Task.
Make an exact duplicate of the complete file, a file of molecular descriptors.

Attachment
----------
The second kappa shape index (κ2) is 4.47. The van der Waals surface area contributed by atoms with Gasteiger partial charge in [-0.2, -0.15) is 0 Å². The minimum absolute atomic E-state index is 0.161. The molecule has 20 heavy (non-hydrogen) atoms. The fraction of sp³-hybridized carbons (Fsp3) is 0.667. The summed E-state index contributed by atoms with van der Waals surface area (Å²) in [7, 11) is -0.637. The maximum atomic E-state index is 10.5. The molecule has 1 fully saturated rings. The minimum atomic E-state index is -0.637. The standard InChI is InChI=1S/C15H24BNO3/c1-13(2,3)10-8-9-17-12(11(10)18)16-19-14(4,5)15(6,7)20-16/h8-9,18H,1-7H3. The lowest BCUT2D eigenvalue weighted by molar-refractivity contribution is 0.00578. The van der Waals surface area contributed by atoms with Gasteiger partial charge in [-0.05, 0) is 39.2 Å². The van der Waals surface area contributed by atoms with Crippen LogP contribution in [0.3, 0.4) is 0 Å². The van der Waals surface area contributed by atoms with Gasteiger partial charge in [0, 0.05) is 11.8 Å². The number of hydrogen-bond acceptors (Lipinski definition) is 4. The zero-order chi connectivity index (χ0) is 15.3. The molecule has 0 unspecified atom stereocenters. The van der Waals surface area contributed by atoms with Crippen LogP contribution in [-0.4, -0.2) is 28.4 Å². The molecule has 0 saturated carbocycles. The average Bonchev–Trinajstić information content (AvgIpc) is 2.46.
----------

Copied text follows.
The second kappa shape index (κ2) is 4.47. The van der Waals surface area contributed by atoms with Gasteiger partial charge in [-0.2, -0.15) is 0 Å². The minimum absolute atomic E-state index is 0.161. The molecule has 20 heavy (non-hydrogen) atoms. The fraction of sp³-hybridized carbons (Fsp3) is 0.667. The summed E-state index contributed by atoms with van der Waals surface area (Å²) in [7, 11) is -0.637. The maximum atomic E-state index is 10.5. The molecule has 1 fully saturated rings. The minimum atomic E-state index is -0.637. The standard InChI is InChI=1S/C15H24BNO3/c1-13(2,3)10-8-9-17-12(11(10)18)16-19-14(4,5)15(6,7)20-16/h8-9,18H,1-7H3. The lowest BCUT2D eigenvalue weighted by molar-refractivity contribution is 0.00578. The van der Waals surface area contributed by atoms with Gasteiger partial charge in [-0.05, 0) is 39.2 Å². The van der Waals surface area contributed by atoms with Crippen LogP contribution in [0.3, 0.4) is 0 Å². The van der Waals surface area contributed by atoms with Gasteiger partial charge in [0, 0.05) is 11.8 Å². The number of hydrogen-bond acceptors (Lipinski definition) is 4. The zero-order chi connectivity index (χ0) is 15.3. The molecule has 0 unspecified atom stereocenters. The van der Waals surface area contributed by atoms with Crippen LogP contribution in [-0.4, -0.2) is 28.4 Å². The molecule has 0 saturated carbocycles. The average Bonchev–Trinajstić information content (AvgIpc) is 2.46.